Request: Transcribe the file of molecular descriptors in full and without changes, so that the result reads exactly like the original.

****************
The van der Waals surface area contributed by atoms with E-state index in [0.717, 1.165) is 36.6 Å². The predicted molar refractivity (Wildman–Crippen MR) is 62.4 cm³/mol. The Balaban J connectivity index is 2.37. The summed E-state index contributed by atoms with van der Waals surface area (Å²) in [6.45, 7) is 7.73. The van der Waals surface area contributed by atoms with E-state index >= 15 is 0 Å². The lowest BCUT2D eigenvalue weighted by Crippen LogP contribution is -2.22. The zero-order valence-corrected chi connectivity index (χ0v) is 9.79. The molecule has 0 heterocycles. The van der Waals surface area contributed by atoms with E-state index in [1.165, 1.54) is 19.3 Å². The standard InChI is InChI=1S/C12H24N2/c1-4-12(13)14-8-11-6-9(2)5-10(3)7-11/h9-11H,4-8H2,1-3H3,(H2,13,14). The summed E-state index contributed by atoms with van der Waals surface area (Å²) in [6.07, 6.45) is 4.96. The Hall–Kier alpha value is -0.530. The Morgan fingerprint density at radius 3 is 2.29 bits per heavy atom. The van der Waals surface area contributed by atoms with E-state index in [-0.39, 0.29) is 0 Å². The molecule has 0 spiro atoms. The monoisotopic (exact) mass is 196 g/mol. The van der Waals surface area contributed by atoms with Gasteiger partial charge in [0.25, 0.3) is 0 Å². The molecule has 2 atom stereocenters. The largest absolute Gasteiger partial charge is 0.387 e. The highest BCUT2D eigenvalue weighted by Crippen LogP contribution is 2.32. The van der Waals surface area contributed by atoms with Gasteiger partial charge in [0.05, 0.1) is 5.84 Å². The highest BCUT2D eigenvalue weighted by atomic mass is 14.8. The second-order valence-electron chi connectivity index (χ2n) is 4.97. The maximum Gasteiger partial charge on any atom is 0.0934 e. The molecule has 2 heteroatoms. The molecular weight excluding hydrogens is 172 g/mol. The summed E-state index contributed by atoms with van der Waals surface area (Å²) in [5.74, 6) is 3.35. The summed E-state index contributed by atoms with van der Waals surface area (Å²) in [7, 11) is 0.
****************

The van der Waals surface area contributed by atoms with E-state index in [0.717, 1.165) is 36.6 Å². The predicted molar refractivity (Wildman–Crippen MR) is 62.4 cm³/mol. The Balaban J connectivity index is 2.37. The summed E-state index contributed by atoms with van der Waals surface area (Å²) in [6.45, 7) is 7.73. The van der Waals surface area contributed by atoms with E-state index >= 15 is 0 Å². The lowest BCUT2D eigenvalue weighted by Crippen LogP contribution is -2.22. The zero-order valence-corrected chi connectivity index (χ0v) is 9.79. The molecule has 0 heterocycles. The van der Waals surface area contributed by atoms with E-state index in [1.165, 1.54) is 19.3 Å². The standard InChI is InChI=1S/C12H24N2/c1-4-12(13)14-8-11-6-9(2)5-10(3)7-11/h9-11H,4-8H2,1-3H3,(H2,13,14). The summed E-state index contributed by atoms with van der Waals surface area (Å²) in [6.07, 6.45) is 4.96. The Hall–Kier alpha value is -0.530. The Morgan fingerprint density at radius 3 is 2.29 bits per heavy atom. The van der Waals surface area contributed by atoms with E-state index in [-0.39, 0.29) is 0 Å². The molecule has 0 spiro atoms. The monoisotopic (exact) mass is 196 g/mol. The van der Waals surface area contributed by atoms with Gasteiger partial charge in [0.25, 0.3) is 0 Å². The molecule has 2 atom stereocenters. The largest absolute Gasteiger partial charge is 0.387 e. The highest BCUT2D eigenvalue weighted by Crippen LogP contribution is 2.32. The van der Waals surface area contributed by atoms with Gasteiger partial charge in [0.05, 0.1) is 5.84 Å². The highest BCUT2D eigenvalue weighted by atomic mass is 14.8. The second-order valence-electron chi connectivity index (χ2n) is 4.97. The maximum Gasteiger partial charge on any atom is 0.0934 e. The molecule has 2 heteroatoms. The molecular weight excluding hydrogens is 172 g/mol. The summed E-state index contributed by atoms with van der Waals surface area (Å²) in [5.74, 6) is 3.35. The summed E-state index contributed by atoms with van der Waals surface area (Å²) in [7, 11) is 0.